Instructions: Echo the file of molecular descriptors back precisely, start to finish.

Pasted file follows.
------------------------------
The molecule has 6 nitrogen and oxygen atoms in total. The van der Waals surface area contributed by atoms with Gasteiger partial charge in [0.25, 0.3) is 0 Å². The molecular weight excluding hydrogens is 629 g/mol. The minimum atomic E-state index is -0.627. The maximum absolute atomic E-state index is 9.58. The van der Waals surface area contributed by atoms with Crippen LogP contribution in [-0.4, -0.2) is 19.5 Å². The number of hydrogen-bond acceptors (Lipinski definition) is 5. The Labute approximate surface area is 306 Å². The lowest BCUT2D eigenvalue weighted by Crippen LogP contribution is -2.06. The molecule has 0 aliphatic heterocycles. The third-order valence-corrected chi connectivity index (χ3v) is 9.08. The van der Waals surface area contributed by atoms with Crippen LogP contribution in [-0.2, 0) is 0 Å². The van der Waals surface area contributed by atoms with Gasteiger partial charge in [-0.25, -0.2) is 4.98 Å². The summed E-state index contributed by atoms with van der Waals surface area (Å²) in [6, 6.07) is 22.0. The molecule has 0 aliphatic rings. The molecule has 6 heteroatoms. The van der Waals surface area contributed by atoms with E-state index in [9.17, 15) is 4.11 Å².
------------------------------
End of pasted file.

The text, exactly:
The molecule has 6 nitrogen and oxygen atoms in total. The van der Waals surface area contributed by atoms with Gasteiger partial charge in [0.25, 0.3) is 0 Å². The molecular weight excluding hydrogens is 629 g/mol. The minimum atomic E-state index is -0.627. The maximum absolute atomic E-state index is 9.58. The van der Waals surface area contributed by atoms with Crippen LogP contribution in [-0.4, -0.2) is 19.5 Å². The number of hydrogen-bond acceptors (Lipinski definition) is 5. The Labute approximate surface area is 306 Å². The lowest BCUT2D eigenvalue weighted by Crippen LogP contribution is -2.06. The molecule has 0 aliphatic heterocycles. The third-order valence-corrected chi connectivity index (χ3v) is 9.08. The van der Waals surface area contributed by atoms with Crippen LogP contribution in [-0.2, 0) is 0 Å². The van der Waals surface area contributed by atoms with Gasteiger partial charge in [-0.25, -0.2) is 4.98 Å². The summed E-state index contributed by atoms with van der Waals surface area (Å²) in [6, 6.07) is 22.0. The molecule has 0 aliphatic rings. The molecule has 6 heteroatoms. The van der Waals surface area contributed by atoms with E-state index in [9.17, 15) is 4.11 Å².